A Distant Mirror: The Calamitous Fourteenth Century by Barbara W. Tuchman
The Snow Leopard by Peter Matthiessen
Mountain Monarchs: Wild Sheep and Goats of the Himalaya by George B. Schaller
Stories by Doris Lessing
France 1848-1945 Volume I: Ambition, Love and Politics Volume II: Intellect, Taste and Anxiety by Theodore Zeldin
The End of French Predominance in Europe: The Financial Crisis of 1924 and the Adoption of the Dawes Plan by Stephen A. Schuker
Brown by Orville Schell
Jerry Brown: The Philosopher-Prince by Robert Pack
Jerry Brown: The Man on the White Horse by J.D. Lorenz
Jerry Brown: In a Plain Brown Wrapper by John C. Bollens, by G. Robert Williams
A Species of Eternity by Joseph Kastner
To Dance by Valery Panov, by George Feifer
The Children Are Dying by Ned O'Gorman
Mind in Society: The Development of Higher Psychological Processes by L.S. Vygotsky, edited by Michael Cole, by Vera John-Steiner, by Sylvia Scribner, by Ellen Souberman
The Psychology of Art by L.S. Vygotsky
Soviet Developmental Psychology: An Anthology edited by Michael Cole
The Old School Tie: The Phenomenon of the English Public School by Jonathan Gathorne-Hardy
Louisa May: A Modern Biography of Louisa May Alcott by Martha Saxton
Work: A Story of Experience by Louisa May Alcott, edited with an introduction by Sarah Elbert
Injustice: The Social Bases of Obedience and Revolt by Barrington Moore Jr.
A Concise History of Avant-Garde Music: From Debussy to Boulez by Paul Griffiths
Acting Out: Coping with Big City Schools by Roland Betts
Golden Bats and Pink Pigeons by Gerald Durrell
Spooks: The Haunting of AmericaThe Private Use of Secret Agents by Jim Hougan
Leon Trotsky by Irving Howe
The Year of the Ant by George Ordish
The History of Australia: The Twentieth Century, 1901-1975 by Russel Ward
Sun, Moon and Standing Stones by John Edwin Wood
Robert Coles is a psychiatrist and writer. Until recently, he was the Agee Professor of Social Ethics at Harvard. His many books include The Moral Intelligence of Children and Bruce Springsteen’s America: The People Listening, a Poet Singing. Coles received a Pulitzer Prize in 1973 for Children of Crisis, a MacArthur Award in 1981, the Presidential Medal of Freedom in 1998, and the National Humanities Medal in 2001.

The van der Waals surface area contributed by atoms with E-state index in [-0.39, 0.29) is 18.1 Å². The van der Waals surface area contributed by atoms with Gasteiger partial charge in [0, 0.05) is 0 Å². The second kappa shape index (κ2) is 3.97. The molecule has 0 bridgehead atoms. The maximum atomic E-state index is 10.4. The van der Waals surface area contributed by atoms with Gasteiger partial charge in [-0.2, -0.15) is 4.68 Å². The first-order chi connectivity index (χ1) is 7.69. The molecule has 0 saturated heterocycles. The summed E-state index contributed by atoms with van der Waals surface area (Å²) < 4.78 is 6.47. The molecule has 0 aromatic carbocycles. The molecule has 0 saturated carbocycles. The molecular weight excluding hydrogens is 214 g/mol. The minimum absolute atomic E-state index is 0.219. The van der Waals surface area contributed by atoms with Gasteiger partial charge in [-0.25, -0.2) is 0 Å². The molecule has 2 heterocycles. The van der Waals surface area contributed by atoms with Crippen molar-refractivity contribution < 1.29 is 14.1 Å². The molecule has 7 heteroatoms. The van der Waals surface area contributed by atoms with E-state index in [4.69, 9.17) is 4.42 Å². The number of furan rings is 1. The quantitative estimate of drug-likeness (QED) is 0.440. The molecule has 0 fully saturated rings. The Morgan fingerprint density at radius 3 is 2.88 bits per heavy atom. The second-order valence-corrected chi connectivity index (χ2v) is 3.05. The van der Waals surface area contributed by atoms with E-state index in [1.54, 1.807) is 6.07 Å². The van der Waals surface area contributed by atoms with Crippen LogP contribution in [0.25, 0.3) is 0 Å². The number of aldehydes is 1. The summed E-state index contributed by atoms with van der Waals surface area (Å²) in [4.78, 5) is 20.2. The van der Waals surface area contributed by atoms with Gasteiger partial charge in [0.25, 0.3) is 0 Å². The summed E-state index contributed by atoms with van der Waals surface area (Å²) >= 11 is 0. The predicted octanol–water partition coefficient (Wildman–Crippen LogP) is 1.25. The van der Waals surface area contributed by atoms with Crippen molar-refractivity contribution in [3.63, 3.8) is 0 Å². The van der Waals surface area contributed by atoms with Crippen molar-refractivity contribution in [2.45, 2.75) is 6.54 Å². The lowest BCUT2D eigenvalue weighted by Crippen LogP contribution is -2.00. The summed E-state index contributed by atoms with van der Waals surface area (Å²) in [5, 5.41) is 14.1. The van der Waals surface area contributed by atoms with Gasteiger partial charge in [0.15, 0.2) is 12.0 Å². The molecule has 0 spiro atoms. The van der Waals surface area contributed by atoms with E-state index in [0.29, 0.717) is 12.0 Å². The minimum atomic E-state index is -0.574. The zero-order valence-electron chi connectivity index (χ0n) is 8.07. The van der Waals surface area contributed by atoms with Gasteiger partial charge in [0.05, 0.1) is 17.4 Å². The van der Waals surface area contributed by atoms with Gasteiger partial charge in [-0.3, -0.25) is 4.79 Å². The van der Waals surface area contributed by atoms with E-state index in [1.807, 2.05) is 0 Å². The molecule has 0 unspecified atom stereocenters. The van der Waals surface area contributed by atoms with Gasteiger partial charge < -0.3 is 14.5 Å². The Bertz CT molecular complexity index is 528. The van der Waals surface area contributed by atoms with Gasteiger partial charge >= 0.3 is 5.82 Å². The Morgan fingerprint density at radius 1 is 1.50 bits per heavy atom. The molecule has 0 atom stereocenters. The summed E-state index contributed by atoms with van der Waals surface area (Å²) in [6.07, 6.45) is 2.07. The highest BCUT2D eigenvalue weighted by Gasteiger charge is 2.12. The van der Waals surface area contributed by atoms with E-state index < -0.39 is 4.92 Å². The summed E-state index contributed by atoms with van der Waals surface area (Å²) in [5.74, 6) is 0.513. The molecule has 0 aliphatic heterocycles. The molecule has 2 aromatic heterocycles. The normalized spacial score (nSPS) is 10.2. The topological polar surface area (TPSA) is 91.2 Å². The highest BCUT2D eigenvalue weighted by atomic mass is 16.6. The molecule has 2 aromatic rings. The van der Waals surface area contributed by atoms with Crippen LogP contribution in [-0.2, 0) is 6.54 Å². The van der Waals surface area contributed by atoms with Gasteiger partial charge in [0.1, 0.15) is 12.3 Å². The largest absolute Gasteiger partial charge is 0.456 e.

Robert Craft is a conductor and writer. Craft’s close working friendship with Igor Stravinsky is the subject of his memoir, An Improbable Life. In 2002 he was awarded the International Prix du Disque at the Cannes Music Festival.
Marshall Frady’s books include Wallace, Billy Graham, Southerners, Jesse: The Life and Pilgrimage of Jesse Jackson, and, most recently, Martin Luther King, Jr. He is currently writing a biography of Fidel Castro. (February 2004)
Stephen Jay Gould (1941–2002) was an American geologist, biologist and historian of science. He taught at Harvard, where he was named Alexander Agassiz Professor of Zoology, and at NYU. His last book was Punctuated Equilibrium.
Robert O. Paxton, Mellon Professor of Social Sciences Emeritus at Columbia, is a lifelong birder. He is a former president of the Linnaean Society of New York and a regional editor of North American Birds magazine. He is the author of The Anatomy of Fascism, among other works.
Stephen Toulmin (1922–2009) was a British philosopher. First outlined in The Uses of Argument, his model for analyzing arguments has had a lasting influence on fields as diverse as law, computer science and communications theory. Toulmin’s other works include The Abuse of Casuistry: A History of Moral Reasoning and Return to Reason.
Ronald Dworkin (1931–2013) was Professor of Philosophy and Frank Henry Sommer Professor of Law at NYU. His books include Is Democracy Possible Here?, Justice in Robes, Freedom’s Law, and Justice for Hedgehogs. He was the 2007 winner of the Ludvig Holberg International Memorial Prize for “his pioneering scholarly work” of “worldwide impact” and he was recently awarded the Balzan Prize for his “fundamental contributions to Jurisprudence.”
Robert M. Adams (1915-1996) was a founding editor of the Norton Anthology of English Literature. He taught at the University of Wisconsin, Rutgers, Cornell and U.C.L.A. His scholarly interested ranged from Milton to Joyce, and his translations of many classic works of French literature continue to be read to this day.
Neal Ascherson is the author of The Struggles for Poland, The Black Sea, and Stone Voices: The Search for Scotland. He is an Honorary Professor at the Institute of Archaeology, University College London.